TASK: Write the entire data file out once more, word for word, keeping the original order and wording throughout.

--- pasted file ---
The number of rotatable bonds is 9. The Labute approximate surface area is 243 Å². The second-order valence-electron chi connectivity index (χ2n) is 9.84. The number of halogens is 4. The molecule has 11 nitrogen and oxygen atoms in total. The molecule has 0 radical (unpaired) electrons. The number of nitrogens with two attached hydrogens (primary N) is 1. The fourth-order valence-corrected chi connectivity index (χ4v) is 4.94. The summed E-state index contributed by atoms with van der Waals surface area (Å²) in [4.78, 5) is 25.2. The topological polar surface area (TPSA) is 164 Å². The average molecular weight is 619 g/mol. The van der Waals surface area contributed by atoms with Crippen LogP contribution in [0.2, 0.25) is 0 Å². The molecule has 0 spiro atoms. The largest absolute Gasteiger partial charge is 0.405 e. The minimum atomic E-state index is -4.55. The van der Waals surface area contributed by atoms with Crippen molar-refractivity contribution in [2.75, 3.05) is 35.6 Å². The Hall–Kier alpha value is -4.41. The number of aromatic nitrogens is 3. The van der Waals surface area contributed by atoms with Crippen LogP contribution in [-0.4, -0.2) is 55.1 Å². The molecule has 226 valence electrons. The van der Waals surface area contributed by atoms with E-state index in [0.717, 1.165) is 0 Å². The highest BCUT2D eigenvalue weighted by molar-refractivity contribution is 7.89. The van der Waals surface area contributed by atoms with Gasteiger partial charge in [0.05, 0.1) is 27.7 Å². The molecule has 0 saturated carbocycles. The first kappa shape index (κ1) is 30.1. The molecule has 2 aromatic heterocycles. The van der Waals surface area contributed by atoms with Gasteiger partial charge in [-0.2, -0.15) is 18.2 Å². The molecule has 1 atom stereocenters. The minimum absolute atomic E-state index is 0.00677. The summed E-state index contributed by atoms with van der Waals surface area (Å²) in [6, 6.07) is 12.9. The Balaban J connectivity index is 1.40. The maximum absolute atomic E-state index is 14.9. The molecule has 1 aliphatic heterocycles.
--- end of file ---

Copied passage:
The number of rotatable bonds is 9. The Labute approximate surface area is 243 Å². The second-order valence-electron chi connectivity index (χ2n) is 9.84. The number of halogens is 4. The molecule has 11 nitrogen and oxygen atoms in total. The molecule has 0 radical (unpaired) electrons. The number of nitrogens with two attached hydrogens (primary N) is 1. The fourth-order valence-corrected chi connectivity index (χ4v) is 4.94. The summed E-state index contributed by atoms with van der Waals surface area (Å²) in [4.78, 5) is 25.2. The topological polar surface area (TPSA) is 164 Å². The average molecular weight is 619 g/mol. The van der Waals surface area contributed by atoms with Crippen LogP contribution in [0.2, 0.25) is 0 Å². The molecule has 0 spiro atoms. The largest absolute Gasteiger partial charge is 0.405 e. The minimum atomic E-state index is -4.55. The van der Waals surface area contributed by atoms with Crippen molar-refractivity contribution in [2.75, 3.05) is 35.6 Å². The Hall–Kier alpha value is -4.41. The number of aromatic nitrogens is 3. The van der Waals surface area contributed by atoms with Crippen LogP contribution in [-0.4, -0.2) is 55.1 Å². The molecule has 226 valence electrons. The van der Waals surface area contributed by atoms with E-state index in [0.717, 1.165) is 0 Å². The highest BCUT2D eigenvalue weighted by molar-refractivity contribution is 7.89. The van der Waals surface area contributed by atoms with Gasteiger partial charge in [0.05, 0.1) is 27.7 Å². The molecule has 0 saturated carbocycles. The first kappa shape index (κ1) is 30.1. The molecule has 2 aromatic heterocycles. The van der Waals surface area contributed by atoms with Gasteiger partial charge in [-0.2, -0.15) is 18.2 Å². The molecule has 1 atom stereocenters. The minimum absolute atomic E-state index is 0.00677. The summed E-state index contributed by atoms with van der Waals surface area (Å²) in [6, 6.07) is 12.9. The Balaban J connectivity index is 1.40. The maximum absolute atomic E-state index is 14.9. The molecule has 1 aliphatic heterocycles.